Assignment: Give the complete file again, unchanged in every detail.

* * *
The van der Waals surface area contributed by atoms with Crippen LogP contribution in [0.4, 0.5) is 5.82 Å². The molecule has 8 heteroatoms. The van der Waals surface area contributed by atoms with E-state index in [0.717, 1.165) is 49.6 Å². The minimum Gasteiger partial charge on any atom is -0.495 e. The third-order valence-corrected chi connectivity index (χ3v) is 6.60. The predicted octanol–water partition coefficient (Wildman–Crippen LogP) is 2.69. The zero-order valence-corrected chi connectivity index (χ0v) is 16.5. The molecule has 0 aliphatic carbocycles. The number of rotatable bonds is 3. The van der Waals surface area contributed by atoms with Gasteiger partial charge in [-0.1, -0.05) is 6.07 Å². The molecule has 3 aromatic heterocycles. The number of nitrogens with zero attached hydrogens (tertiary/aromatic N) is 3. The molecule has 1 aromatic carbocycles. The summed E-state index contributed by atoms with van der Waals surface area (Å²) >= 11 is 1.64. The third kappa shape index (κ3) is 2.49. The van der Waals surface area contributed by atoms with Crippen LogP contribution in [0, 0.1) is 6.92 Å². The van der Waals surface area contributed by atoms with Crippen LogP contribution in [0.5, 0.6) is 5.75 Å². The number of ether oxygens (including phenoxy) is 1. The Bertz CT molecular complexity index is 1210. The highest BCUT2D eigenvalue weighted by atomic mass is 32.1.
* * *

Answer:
The van der Waals surface area contributed by atoms with Crippen LogP contribution in [0.4, 0.5) is 5.82 Å². The molecule has 8 heteroatoms. The van der Waals surface area contributed by atoms with E-state index in [0.717, 1.165) is 49.6 Å². The minimum Gasteiger partial charge on any atom is -0.495 e. The third-order valence-corrected chi connectivity index (χ3v) is 6.60. The predicted octanol–water partition coefficient (Wildman–Crippen LogP) is 2.69. The zero-order valence-corrected chi connectivity index (χ0v) is 16.5. The molecule has 0 aliphatic carbocycles. The number of rotatable bonds is 3. The van der Waals surface area contributed by atoms with Gasteiger partial charge in [-0.1, -0.05) is 6.07 Å². The molecule has 3 aromatic heterocycles. The number of nitrogens with zero attached hydrogens (tertiary/aromatic N) is 3. The molecule has 1 aromatic carbocycles. The summed E-state index contributed by atoms with van der Waals surface area (Å²) >= 11 is 1.64. The third kappa shape index (κ3) is 2.49. The van der Waals surface area contributed by atoms with Crippen LogP contribution in [0, 0.1) is 6.92 Å². The van der Waals surface area contributed by atoms with Crippen LogP contribution in [0.5, 0.6) is 5.75 Å². The number of ether oxygens (including phenoxy) is 1. The Bertz CT molecular complexity index is 1210. The highest BCUT2D eigenvalue weighted by atomic mass is 32.1.